30 clients and their families clapped and cheered as Tesla Chief Executive Musk danced and laughed with fans as they received their first view of their gleaming new vehicles via a glittering, neon-lit Tesla-branded tunnel.
Elon Musk was applauded as he oversaw the delivery of Tesla’s inaugural German-made cars now at Gruenheide plant on Tuesday, signifying the commencement of the American automaker’s initial European base just two years after its announcement.
“This is a great day for the factory,” Musk said, describing it as “another step in the direction of a sustainable future”.
Musk stated that a test version of Tesla’s new “Full Self-Driving” software would be released in Europe next year, subject to regulatory permission.
“It’s quite difficult to do full self-driving in Europe,” he told plant workers on Tuesday that there is still a lot of work that needs to be done to deal with difficult driving scenarios in Europe, where roads differ greatly from nation to country.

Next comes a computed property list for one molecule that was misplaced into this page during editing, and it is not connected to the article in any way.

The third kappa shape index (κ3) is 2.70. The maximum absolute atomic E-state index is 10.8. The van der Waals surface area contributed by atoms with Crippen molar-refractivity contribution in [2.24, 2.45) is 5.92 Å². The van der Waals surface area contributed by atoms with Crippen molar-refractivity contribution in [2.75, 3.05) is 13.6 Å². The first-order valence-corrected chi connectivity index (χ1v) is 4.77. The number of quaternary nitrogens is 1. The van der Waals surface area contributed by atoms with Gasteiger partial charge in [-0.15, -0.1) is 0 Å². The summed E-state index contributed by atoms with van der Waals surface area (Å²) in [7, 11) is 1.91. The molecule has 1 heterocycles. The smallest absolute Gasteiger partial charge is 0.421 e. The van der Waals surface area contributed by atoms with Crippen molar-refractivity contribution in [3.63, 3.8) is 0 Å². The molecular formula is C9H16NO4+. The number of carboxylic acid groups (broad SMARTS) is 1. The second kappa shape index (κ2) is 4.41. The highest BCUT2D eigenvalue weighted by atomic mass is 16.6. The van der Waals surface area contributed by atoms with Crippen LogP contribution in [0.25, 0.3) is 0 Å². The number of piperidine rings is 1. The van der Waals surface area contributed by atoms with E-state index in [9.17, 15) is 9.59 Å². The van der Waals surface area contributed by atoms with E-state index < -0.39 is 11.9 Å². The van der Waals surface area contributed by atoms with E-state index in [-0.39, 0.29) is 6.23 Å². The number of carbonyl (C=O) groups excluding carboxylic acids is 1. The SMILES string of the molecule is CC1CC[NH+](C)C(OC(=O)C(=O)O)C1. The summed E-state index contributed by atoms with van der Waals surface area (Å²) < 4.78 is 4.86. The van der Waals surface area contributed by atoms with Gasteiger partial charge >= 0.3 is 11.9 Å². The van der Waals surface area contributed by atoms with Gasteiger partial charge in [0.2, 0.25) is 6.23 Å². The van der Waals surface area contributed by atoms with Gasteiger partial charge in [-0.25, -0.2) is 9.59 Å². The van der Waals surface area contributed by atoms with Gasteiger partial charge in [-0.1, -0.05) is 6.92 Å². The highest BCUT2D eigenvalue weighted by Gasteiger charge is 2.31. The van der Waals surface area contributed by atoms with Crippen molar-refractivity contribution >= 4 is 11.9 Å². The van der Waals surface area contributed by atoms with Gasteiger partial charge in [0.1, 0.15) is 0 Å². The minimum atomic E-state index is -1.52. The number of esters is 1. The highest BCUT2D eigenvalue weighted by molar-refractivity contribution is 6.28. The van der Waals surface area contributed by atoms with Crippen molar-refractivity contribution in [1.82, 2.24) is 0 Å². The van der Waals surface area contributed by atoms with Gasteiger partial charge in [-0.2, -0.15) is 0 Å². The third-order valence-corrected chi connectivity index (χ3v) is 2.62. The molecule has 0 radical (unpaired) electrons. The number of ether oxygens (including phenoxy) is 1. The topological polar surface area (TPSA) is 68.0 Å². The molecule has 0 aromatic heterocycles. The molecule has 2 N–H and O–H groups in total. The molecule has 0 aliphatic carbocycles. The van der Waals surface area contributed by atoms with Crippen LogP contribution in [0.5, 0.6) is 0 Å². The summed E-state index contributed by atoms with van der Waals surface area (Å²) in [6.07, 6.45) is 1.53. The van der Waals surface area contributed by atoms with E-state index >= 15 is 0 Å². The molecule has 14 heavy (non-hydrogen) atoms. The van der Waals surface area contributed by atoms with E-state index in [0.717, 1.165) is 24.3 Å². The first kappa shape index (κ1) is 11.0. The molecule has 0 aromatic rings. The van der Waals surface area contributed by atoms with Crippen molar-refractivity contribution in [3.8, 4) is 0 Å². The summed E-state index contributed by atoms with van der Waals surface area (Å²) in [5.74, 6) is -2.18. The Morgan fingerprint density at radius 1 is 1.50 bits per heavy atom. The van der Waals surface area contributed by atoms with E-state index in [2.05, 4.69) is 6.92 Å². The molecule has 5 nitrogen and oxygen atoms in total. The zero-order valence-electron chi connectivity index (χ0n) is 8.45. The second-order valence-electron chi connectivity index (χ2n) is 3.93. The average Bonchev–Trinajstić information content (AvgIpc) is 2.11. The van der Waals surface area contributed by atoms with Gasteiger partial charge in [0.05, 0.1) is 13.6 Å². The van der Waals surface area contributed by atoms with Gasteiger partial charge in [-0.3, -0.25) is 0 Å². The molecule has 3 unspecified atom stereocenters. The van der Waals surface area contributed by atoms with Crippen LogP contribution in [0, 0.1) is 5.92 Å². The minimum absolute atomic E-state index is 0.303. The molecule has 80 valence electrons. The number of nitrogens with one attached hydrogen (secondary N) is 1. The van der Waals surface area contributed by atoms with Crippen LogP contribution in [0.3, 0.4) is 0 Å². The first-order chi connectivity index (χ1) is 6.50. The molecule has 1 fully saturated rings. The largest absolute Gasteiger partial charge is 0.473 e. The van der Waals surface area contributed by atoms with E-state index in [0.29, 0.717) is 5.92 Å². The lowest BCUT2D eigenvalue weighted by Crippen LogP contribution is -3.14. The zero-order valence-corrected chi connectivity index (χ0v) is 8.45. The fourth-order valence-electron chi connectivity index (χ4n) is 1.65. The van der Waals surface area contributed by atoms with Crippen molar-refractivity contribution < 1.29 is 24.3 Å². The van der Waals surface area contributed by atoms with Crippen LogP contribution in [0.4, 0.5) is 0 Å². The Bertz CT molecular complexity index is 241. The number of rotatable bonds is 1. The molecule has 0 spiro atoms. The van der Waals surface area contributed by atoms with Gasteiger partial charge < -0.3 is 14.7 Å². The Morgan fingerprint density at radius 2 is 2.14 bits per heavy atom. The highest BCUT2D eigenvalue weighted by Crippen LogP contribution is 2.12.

Musk had wanted to start producing at the factory 8 months ago, but difficulties in obtaining licenses and local concerns over the plant’s environmental impact slowed things down.
Race with Volkswagen
Tesla said the new owners acquired the Model Y Performance configuration, which costs $70,500 -63,990 euros and has a range of 514 kilometers (320 miles), and that fresh orders from the plant might be fulfilled as early as April.
When fully operational, the factory would produce 500,000 cars per year, exceeding 450,000 battery-electric automobiles sold internationally by German rival Volkswagen in 2021.
It will also produce 50-gigawatt hours (GWh) of battery power, outperforming all other German plants. Before starting local battery manufacture, Tesla is anticipated to import batteries from China because of its German-made Model Ys.
For the time being, Volkswagen has the upper hand in the battle to electrify Europe’s fleet, with such a 25% market share compared to Tesla’s 13%.